More women managers mean more pay - for men
A 10 per cent or more increase in the proportion of female senior executives can lower the gender pay gap.
But if women make up more than 80 per cent of managers, the gap widens again, new research from Australia's Bankwest Curtin Economics Centre and the Workplace Gender Equality Agency has found.
Report author and Bankwest Curtin Economics Centre principal research fellow Rebecca Cassells said the report findings starkly show the different ways women and men engaged with the workforce, and how their contributions are valued.
"Not only do female-dominated organisations tend to be lower paid, but this analysis shows that in workplaces with heavily female-dominated management teams there are large gender pay gaps in favour of men," Associate Professor Cassells said.
"It seems that where the men are few, they are more highly valued. It is often thought that men are put on a pedestal in environments where they are outnumbered by women."
The report speculated an explanation for this was likely to be driven by unconscious bias and stereotypical views of men as figures of authority.
It found that within organisations where management was dominated by women – beyond 80 per cent – the gender pay gap among managers increased from 8 to 17 per cent.
The Australian report's co-author, Professor Alan Duncan, said the findings provide some of the "strongest empirical evidence to date that improved gender pay outcomes are driven by companies promoting greater gender equity in senior leadership roles.
"Organisations that increased the share of women in executive leadership roles by more than 10 per cent between 2015 and 2016 recorded a reduction in the organisation-wide gender pay gap of 3 percentage points over the course of a single year," Professor Duncan said.
Overall, the report shows the gender pay gap in Australia for female executives is starting to narrow because women's wages at top levels have grown faster than wage increases for men. Women appear to be more protected from economic downturns because of the types of industries they tend to work in.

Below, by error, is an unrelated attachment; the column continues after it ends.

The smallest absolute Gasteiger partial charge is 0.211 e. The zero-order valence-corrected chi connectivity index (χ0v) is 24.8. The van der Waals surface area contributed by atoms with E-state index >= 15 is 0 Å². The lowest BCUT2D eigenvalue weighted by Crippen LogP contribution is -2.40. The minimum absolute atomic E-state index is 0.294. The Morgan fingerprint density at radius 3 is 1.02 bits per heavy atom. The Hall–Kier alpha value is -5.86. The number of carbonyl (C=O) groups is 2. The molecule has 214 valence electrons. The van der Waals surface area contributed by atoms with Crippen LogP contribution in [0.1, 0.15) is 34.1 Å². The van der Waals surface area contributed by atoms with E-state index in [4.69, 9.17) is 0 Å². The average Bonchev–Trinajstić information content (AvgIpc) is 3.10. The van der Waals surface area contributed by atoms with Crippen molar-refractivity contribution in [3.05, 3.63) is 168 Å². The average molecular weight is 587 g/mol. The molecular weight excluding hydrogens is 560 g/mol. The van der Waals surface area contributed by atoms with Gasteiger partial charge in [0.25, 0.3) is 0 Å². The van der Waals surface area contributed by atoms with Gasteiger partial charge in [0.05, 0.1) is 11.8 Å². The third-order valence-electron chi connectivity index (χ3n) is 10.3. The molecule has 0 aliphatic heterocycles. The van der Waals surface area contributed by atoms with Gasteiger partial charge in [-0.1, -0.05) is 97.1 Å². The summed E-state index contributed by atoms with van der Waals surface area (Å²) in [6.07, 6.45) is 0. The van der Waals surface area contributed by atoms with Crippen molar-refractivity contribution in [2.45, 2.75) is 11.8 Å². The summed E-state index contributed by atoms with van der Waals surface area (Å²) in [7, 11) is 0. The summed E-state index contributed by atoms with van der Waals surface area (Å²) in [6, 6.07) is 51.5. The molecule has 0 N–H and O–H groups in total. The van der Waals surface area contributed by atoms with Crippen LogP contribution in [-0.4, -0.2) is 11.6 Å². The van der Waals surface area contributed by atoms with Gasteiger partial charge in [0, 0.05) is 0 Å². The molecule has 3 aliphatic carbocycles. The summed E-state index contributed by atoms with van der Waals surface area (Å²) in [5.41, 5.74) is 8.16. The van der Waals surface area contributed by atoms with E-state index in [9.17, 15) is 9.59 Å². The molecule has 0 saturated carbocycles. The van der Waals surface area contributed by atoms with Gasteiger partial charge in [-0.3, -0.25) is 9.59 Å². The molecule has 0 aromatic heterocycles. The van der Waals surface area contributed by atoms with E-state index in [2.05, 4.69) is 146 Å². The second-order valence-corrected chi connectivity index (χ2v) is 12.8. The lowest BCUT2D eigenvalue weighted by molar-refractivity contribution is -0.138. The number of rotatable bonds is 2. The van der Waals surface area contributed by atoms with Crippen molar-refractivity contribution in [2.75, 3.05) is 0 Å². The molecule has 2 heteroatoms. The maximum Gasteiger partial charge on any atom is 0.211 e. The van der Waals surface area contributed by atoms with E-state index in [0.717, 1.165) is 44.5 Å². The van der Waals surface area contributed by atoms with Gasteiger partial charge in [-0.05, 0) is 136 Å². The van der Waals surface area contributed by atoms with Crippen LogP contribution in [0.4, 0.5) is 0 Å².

"Both men and women's salaries have grown over the same period, but men's at a slower rate, particularly among management," Cassells said.
"This reflects the economic downturn and the greater exposure men typically have to the economic cycle due to the types of industries they work in – mining, construction changes in the gender pay gap will often reflect the economic cycle – when the economy is doing well the pay gap expands, when it's not doing as well it contracts.
"When we see the gender pay gap fall outside of these cyclical movements, that's when there is a real structural change afoot and a real improvement in pay equity."
The report found gender pay gaps for those participating in a graduate programme are minimal, but men are more likely to receive top graduate trainee salaries. Overall, the median gender pay gaps for full-time graduate trainees are 2.9 per cent on base salary and 2.1 per cent on total remuneration.
However, the gender pay gap for graduate trainees progressively widened in the top tiers of salary earners.
"The highest-paid 10 per cent of women in graduate trainee positions receive at least A$81,000 (NZ$87,000) in base salary, whereas the highest-paid 10 per cent of male graduate trainees took home at least A$88,000 – this equates to a pay gap of 8 per cent," the report said.
"Women are consistently under-represented in the highest graduate salary bands, with some 18 per cent fewer women paid over A$80,000 compared to their share of the graduate workforce."
Overall, the report shows gender pay grows with seniority and climbs to 26.5 per cent for top-tier managers. The annual difference between men and women is currently about A$93,000 at senior management levels.
The report to be released on Thursday, Gender Equity Insights 2017: Inside Australia's Gender Pay Gap, looks at gender pay gaps across more than 12,000 organisations, representing more than 4 million employees.
It found that gender pay gaps for organisations with a balanced representation of women in senior leadership roles are half the size of those with a much lower proportion of women in leadership positions.
Workplace Gender Equality Agency director Libby Lyons said the report shows gender-balanced workplaces and gender-balanced leadership teams lower the gender pay gap.
"We must address the stereotypes dictating the work women and men 'should' do, if Australia is to meet the social and economic challenges in the decades ahead," she said.
- Sydney Morning Herald